Cody Wilson, man at center of 3D-printed gun issue, accused of sexual assault of minor
Cody Wilson, the Texas man at the center of the ongoing controversy over 3D-printable gun blueprints, has been charged with sexual assault for allegedly having sex with an underage girl last month.
A counselor for the girl, who was not named in an affidavit filed Wednesday detailing the charges, allegedly called the Austin Police Department on Aug. 22 saying that a client told her she had sex with a 30-year-old man a week earlier and had been paid $500.
Law enforcement later interviewed the girl, identified as a “juvenile female under the age of 17,” on Aug. 27 and Aug. 30, according to the affidavit filed Wednesday in District Court in Travis County, Texas.
Mr. Wilson and the girl allegedly started exchanging messages after meeting through the online dating site sugardaddymeet.com.
The girl said she exchanged messages with a person using the screen name “Sanjuro,” who later identified himself as Cody Wilson. Officials later matched the image on the “Sanjuro” dating profile to Mr. Wilson’s Texas driver’s license picture.
The two met on Aug. 15 at a coffee shop and later traveled to the Archer Hotel where they allegedly had sex, according to the affidavit. Mr. Wilson gave her $500 afterward and later drove her to a Whataburger, it said.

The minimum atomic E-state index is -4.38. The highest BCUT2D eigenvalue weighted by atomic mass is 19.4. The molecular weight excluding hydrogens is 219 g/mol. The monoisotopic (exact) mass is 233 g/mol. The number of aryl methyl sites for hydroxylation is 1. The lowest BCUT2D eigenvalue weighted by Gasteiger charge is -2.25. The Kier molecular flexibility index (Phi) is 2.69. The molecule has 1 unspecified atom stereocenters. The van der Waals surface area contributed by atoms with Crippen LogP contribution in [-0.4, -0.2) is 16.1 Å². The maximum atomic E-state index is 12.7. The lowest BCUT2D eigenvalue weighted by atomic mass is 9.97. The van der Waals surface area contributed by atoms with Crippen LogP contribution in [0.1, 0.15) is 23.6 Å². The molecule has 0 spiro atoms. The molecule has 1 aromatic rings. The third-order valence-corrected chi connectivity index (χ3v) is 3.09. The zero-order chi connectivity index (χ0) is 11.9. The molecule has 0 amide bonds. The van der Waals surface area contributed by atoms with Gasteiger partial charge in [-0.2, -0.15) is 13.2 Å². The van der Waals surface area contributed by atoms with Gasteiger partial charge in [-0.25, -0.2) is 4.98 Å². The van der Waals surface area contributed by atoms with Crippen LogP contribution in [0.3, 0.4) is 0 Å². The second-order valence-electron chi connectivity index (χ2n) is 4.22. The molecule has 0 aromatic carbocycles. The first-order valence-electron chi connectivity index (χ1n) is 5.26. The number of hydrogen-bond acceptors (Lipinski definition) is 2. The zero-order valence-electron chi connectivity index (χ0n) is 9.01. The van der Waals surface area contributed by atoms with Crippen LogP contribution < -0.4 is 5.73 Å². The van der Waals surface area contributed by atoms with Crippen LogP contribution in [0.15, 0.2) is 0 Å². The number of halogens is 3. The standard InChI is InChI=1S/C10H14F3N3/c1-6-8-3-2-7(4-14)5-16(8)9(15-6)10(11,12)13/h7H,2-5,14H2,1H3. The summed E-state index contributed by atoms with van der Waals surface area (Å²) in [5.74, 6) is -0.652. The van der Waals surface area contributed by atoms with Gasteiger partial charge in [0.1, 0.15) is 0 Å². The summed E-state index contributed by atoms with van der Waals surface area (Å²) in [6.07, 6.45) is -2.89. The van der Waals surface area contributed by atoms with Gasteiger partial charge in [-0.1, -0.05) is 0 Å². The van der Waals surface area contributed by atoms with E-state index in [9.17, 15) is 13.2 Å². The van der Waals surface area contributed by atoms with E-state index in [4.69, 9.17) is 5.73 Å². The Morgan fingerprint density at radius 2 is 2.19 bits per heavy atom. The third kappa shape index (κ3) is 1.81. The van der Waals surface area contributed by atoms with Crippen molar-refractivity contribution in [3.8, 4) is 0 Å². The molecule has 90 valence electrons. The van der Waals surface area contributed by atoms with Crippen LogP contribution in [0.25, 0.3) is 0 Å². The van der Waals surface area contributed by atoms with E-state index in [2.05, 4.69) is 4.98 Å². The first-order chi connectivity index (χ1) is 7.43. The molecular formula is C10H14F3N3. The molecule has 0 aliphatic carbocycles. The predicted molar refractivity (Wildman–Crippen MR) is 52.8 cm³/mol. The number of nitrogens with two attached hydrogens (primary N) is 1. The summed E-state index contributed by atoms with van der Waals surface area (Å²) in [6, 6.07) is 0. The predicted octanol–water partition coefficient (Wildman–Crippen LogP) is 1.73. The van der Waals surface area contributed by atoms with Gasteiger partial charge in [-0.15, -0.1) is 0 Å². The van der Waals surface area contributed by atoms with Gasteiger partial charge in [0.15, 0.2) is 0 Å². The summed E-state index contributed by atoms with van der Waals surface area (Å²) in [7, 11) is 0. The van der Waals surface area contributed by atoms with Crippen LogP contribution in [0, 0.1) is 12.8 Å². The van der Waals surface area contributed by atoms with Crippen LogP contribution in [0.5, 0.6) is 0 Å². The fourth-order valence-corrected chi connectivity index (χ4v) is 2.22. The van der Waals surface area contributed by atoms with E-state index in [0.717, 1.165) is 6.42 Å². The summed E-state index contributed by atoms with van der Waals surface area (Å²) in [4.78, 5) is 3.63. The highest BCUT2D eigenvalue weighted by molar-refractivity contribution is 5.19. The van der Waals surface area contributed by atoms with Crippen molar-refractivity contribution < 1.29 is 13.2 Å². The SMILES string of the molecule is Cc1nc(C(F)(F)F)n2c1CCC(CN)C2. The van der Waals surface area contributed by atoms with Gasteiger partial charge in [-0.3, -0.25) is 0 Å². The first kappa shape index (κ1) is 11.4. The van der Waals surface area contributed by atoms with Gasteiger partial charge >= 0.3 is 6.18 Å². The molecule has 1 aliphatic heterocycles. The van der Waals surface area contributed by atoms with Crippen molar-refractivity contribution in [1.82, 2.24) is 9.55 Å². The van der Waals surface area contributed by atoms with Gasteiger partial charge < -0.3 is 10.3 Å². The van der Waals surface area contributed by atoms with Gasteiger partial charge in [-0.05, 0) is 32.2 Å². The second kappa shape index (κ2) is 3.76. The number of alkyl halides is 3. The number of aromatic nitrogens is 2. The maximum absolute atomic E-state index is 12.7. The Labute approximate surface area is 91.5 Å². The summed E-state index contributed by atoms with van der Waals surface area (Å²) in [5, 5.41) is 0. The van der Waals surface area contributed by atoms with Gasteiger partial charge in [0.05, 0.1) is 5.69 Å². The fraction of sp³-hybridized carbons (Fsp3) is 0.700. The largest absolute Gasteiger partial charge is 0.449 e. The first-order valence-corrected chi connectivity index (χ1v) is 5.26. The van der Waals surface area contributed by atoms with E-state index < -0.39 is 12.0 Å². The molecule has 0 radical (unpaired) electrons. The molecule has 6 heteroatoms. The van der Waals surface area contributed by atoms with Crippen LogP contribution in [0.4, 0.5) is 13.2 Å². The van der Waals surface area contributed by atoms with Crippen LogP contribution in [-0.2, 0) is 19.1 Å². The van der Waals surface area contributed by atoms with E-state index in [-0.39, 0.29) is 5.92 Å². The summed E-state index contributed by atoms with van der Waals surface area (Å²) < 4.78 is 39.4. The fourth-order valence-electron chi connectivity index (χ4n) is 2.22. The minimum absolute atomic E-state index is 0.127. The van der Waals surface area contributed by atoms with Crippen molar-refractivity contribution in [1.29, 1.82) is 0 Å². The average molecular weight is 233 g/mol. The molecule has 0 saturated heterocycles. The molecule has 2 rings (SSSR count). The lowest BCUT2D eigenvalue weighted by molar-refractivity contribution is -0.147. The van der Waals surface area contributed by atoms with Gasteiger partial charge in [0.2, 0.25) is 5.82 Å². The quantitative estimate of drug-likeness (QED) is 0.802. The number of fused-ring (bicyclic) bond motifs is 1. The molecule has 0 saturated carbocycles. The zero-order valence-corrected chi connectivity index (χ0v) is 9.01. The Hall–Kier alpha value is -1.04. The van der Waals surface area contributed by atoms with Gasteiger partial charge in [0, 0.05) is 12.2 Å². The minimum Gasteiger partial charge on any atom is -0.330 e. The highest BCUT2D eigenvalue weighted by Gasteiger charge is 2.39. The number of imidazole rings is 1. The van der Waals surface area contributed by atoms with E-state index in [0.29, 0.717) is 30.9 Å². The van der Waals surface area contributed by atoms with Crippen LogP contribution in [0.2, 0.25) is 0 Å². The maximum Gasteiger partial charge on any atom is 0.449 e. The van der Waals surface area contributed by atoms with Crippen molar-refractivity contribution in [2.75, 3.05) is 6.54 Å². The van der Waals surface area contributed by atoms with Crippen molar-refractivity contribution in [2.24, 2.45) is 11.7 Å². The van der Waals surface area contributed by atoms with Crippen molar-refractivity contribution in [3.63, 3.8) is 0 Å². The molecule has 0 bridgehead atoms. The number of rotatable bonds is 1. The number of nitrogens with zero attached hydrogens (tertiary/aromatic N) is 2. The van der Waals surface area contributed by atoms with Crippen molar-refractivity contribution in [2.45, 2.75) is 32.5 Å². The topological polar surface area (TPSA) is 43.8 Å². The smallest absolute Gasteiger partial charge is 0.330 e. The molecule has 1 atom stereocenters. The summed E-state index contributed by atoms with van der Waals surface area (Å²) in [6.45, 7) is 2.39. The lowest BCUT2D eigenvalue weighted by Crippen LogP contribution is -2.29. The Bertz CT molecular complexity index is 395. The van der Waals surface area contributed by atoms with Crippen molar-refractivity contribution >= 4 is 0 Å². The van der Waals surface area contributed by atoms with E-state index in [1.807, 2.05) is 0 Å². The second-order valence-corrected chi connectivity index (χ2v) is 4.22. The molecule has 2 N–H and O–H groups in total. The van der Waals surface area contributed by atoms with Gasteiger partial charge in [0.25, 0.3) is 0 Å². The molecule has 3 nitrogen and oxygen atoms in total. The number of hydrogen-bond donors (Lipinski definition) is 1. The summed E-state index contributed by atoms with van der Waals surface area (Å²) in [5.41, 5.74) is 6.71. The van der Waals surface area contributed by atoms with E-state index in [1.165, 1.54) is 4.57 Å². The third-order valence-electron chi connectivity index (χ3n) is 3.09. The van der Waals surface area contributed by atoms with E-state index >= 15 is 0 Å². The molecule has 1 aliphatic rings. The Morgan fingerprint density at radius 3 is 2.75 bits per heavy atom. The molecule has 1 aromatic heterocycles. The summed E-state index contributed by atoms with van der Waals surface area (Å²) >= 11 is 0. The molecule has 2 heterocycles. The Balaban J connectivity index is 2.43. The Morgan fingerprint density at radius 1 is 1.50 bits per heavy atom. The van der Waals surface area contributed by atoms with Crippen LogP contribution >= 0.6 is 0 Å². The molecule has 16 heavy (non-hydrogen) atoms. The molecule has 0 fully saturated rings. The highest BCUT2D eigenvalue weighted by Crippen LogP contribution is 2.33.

The affidavit says “Sanjuro” described himself to the victim as a “big deal.” The girl said she was unaware of the name “Cody Wilson,” but later found his name on the internet and confirmed he was the subject of recent news stories.
Mr. Wilson has been fighting for the right to post online 3D-printed gun blueprints for years.
He struck a deal with the State Department earlier this year that would have overturned an Obama-era blockade that effectively barred him from posting the plans online. The Obama administration had said posting the files could have run afoul of export control rules, and Mr. Wilson took the plans down in 2013 after they had been downloaded by many users.
But he sued the federal government, arguing that he had a First Amendment right to post the files.
After his deal with the State Department earlier this year, a number of states sued to keep Mr. Wilson and his company, Defense Distributed, from posting the files, saying that terrorists and other people barred from having guns could use them to make their own firearms.
Last month, a federal judge granted the states a preliminary injunction blocking Mr. Wilson from posting the files online. Mr. Wilson announced soon after the ruling that he would start selling them through the mail and that the judge’s order didn’t prevent him from doing so.